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Black groups expected court’s immigration decision —

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They also don’t like what Obama has done

By Frederick H. Lowe

Two groups said they expected a negative court ruling with respect to President Obama’s immigration reform plan. However, they added they weren’t happy with the president’s efforts to improve the lives of this country’s black immigrants.

The two groups, the Black Alliance for Just Immigration and the Black Immigration Network, both based in New York, made their comments in a joint statement following a U.S. 5th Circuit Court of Appeals’ ruling Monday that overturned President Barack Obama’s executive order shielding more than 4 million immigrants from deportation. In a 2-1 decision, the court ruled President Obama exceeded his authority. The decision sided with 26 states opposed to President Obama’s plan.

The Obama Administration said it would appeal to the U.S. Supreme Court. If the Supreme Court decides to review the ruling, a decision would be issued after President Obama leaves office in January 2017.

 

Black Alliance For Just Immigration protests
Black Alliance For Just Immigration protests

The 5th Circuit Court’s decision mostly stops the Deferred Action for Parents, designed to help foreign-born parents of U.S. citizens or permanent residents. The program, scheduled to begin in May, would grant three-year work permits to more than 4 million adults who have lived in the United States illegally for at least five years.

Republican presidential candidate, Donald Trump, hailed the decision. He has maintained that 11 million undocumented immigrants should immediately be removed from the country. His opponent Dr. Ben Carson, however, has questioned how Trump would round up undocumented immigrants. Trump has not offered any specifics.

For the Black Alliance for Just Immigration and the Black Immigration Network, the decision was expected because the 5th Circuit is a conservative court.

“It is definitely no surprise that the Fifth Circuit court, which has previously been hostile to immigrants, issued a ruling in favor of 26 hostile states, against an administration that is also hostile towards millions of immigrants,”said Opai Tometi, executive director of the Black Alliance for Just Immigration and co-founder of #BlackLivesMatter.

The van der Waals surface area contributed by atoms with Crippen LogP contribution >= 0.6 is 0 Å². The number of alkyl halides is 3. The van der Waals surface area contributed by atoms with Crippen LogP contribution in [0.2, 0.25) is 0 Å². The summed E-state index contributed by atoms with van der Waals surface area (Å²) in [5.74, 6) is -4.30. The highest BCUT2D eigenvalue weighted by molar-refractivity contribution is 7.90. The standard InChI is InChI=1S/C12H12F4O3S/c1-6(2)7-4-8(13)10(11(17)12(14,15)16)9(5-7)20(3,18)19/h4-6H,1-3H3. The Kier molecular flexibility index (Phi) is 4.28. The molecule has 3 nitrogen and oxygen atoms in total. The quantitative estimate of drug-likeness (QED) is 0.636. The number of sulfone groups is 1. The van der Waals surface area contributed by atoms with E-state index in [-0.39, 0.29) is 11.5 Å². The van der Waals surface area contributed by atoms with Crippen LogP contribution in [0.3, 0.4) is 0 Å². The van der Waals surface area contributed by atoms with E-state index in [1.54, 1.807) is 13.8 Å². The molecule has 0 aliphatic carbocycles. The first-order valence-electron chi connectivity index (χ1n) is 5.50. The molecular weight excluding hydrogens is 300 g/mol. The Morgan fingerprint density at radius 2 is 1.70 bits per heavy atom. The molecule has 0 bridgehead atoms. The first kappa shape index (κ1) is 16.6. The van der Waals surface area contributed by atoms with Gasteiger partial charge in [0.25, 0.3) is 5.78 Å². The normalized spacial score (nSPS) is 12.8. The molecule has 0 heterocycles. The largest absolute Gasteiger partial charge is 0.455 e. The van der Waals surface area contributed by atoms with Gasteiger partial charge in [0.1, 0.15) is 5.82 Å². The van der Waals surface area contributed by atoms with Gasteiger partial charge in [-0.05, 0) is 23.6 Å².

In addition, the groups have both asserted that black immigrant families have not benefited from Obama’s immigration policies.

“Though black immigrants are only about 10% of the foreign-born population in the U.S., they are detained and deported at five times the rate of their presence in the undocumented immigrant community,” Tometi said.

Tometi added: “Black immigrant families — even those eligible for relief under Obama’s quick fixes — may have yet to reap the benefits of the administration’s  relief measures as black immigrants often remain overlooked and excluded from the immigration discourse. We continue to call on the Obama administration to work with Congress to end hostility toward immigrants by providing true relief to families, and eliminating immigrant detention, local ICE (U.S. Immigration and Customs Enforcement) collaboration programs like the Priority Enforcement Program and mass deportations,” Tometi said.

A record 3.8 million black immigrants now live in the United States, more than four times the number who lived here in 1980, according to Pew Research Center, which analyzed U.S. Census Department data. Most Americans, however, think of immigrants as being Hispanic, which may or may not be case for black immigrants.

In 1980, there were 3.1 million black immigrants in the U.S. In 1990, the number climbed to 4.9 million and in 2000, the number reached 6.7 million, reported Pew on Thursday. These latest figures are from 2013.

Black immigrants now account for 8.7% of the nation’s black population, but the Census Bureau projects that by 2060, 16.5% of U.S. blacks will be immigrants.

Black immigrants come from all parts of the world, but more than half are from the Caribbean, with Jamaica being the largest source of immigrants, followed by Haiti.

Black immigration is also fueled by countries in sub-Saharan Africa, led by Nigeria and Ethiopia.

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